I've stumbled across a book in my stack of overdue reading, a mystery book. All I know is that I didn't buy it. Somebody must have sent it but 'whom' remains unknown.
It's the usual 450-500 page tome, softcover, but obviously new. I thought I might as well give it a go but, for some reason, I decided to start at the third and final part. That's odd, for me at least.
The book is Homo Deus, A Brief History of Tomorrow, a 2016 offering from Israeli prof Yuval Noah Harari. He's an Oxford PhD so he's certainly credentialed. He may be incredibly famous and popular but I hadn't heard of him.
Homo Deus is one of those books that gets in your mind. It makes you ask yourself questions that never occurred to you before - questions that needed asking but never were.
It was time to check out prof Harari. Ain't that what Google's for? From The Guardian I learned that he began his career in academia researching medieval warfare. Then he burst into the public eye with a book called Sapiens.
On almost every page of Sapiens, a bible of mankind’s cultural and economic and philosophical evolution, our millennial battles with plague and war and famine, Harari announced himself a Zen-like student of historical paradox: “We did not domesticate wheat,” he wrote, “wheat domesticated us”; or “How do you cause people to believe in an imagined order such as Christianity, democracy or capitalism? First, you never admit that the order is imagined.”Cracking Homo Deus at Part III plunged me headlong into thinking about the value, the need for homo sapiens, you, me, all the others who now tower over the biosphere nearly eight billion strong. I will give you more insights into Harari's wonderful book in future posts but, for now, it's my question - how many is enough?
The question brings to mind a comment I left yesterday on Owen's Northern Reflections blog:
Humanity has three mortal addictions. Cheap fossil energy is only one. It is compounded by our relentless growth in the global population. Those two are then compounded by exponential growth in GDP - extraction/production/consumption and waste.
All three of those rise to the level of existential threats. One or more of them will do us in, at least as we now live. The question is reduced to which one - or perhaps two - of them has the shortest fuse. We're burning more climate-bending hydrocarbons than the environment can bear. That stops at some point. We've burdened the biosphere with with our sheer numbers at least twice its carrying capacity. Whole lotta people going to die. And we're using more resources than the planet can sustainably provide - by a factor of 1.75 times and that's growing.
If you listen you can hear all three of those fuses crackling, hissing and popping. Nobody is much interested in putting them out - any of them.
We had a chance to do this on our own terms but we weren't up for the heavy lifting.There are three factors, each an existential threat, that directly bear on the question of how many is enough - our addiction to hydrocarbons, our relentless propagation and our rapacious over-consumption of the planet's resources. Each drives the others with an extinctive synergy.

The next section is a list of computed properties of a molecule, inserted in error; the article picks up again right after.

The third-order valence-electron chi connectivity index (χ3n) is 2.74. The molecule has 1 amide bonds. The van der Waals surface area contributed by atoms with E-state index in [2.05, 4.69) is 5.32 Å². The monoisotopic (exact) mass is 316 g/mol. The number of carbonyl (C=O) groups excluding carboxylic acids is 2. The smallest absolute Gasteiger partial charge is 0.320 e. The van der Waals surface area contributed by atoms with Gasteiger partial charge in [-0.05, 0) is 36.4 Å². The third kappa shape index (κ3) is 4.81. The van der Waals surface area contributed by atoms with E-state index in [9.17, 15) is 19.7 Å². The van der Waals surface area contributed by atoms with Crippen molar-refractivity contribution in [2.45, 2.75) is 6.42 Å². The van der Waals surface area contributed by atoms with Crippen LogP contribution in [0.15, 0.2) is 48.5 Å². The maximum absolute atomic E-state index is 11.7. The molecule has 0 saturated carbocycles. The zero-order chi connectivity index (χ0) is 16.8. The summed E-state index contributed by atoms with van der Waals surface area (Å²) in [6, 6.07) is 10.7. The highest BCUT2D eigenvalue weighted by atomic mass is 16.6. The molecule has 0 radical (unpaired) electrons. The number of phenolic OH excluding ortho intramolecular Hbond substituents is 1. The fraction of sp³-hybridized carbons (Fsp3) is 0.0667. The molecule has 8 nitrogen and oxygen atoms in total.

Too many, too many, too many. Altogether too many.
We're told if we only better manage ourselves, our food production, etc., we can handily support eight billion or ten. But that statement assumes that eight billion or ten or twelve is a good thing. We assume a merit in that that is founded on something we imagine. Odd that 'why' never comes into the discussion. Why not?
If we did produce enough food, today, to end all hunger, what then? Wouldn't we then have even more people? Wouldn't those extra people consume even more energy? Wouldn't they accelerate the pace at which we're exhausting the planet's finite stocks of essential resources? In other words, it's not about shoving enough food into ever more mouths, not when the whole dynamic of human interaction with the biosphere is so gravely out of whack.
So, if eight billion is too many (it is) then ten billion must surely be out of the question. That question becomes how many is enough. How do we figure that out? What's the math?
How do we justify the human population? What are the merits of eight billion copies of ourselves? How is eight billion better than, say, two billion? Is two billion too few? Too few for what?
Do we need some justification for our numbers? I so wish we'd had this discussion 70 years ago but that horse has plainly left the barn.
Professor Harari suggests that most of mankind is on the verge of becoming obsolete, redundant. He contends we are on the cusp of all manner of scientific advancements, the most powerful of which will be mathematical, algorithms. We will divide into classes, the essentially useless and the few who (if they're lucky) control the algorithms that will allow them to do things like gene editing, extend their longevity. breed super-humans and, well, own everything including everyone else.
He makes very compelling arguments. Don't take my word for it. Arguing with me is not really that helpful. It's his hypothesis after all. Don't shoot the messenger because it just leaves an awful mess that somebody else has to clean up.
However you don't have to dispute Harari's arguments to address the questions posed here - why do we need people and how many is enough?
Wade in, fang and bloody claw.
If you want a bit of help composing your thoughts, this will scramble a few neurons.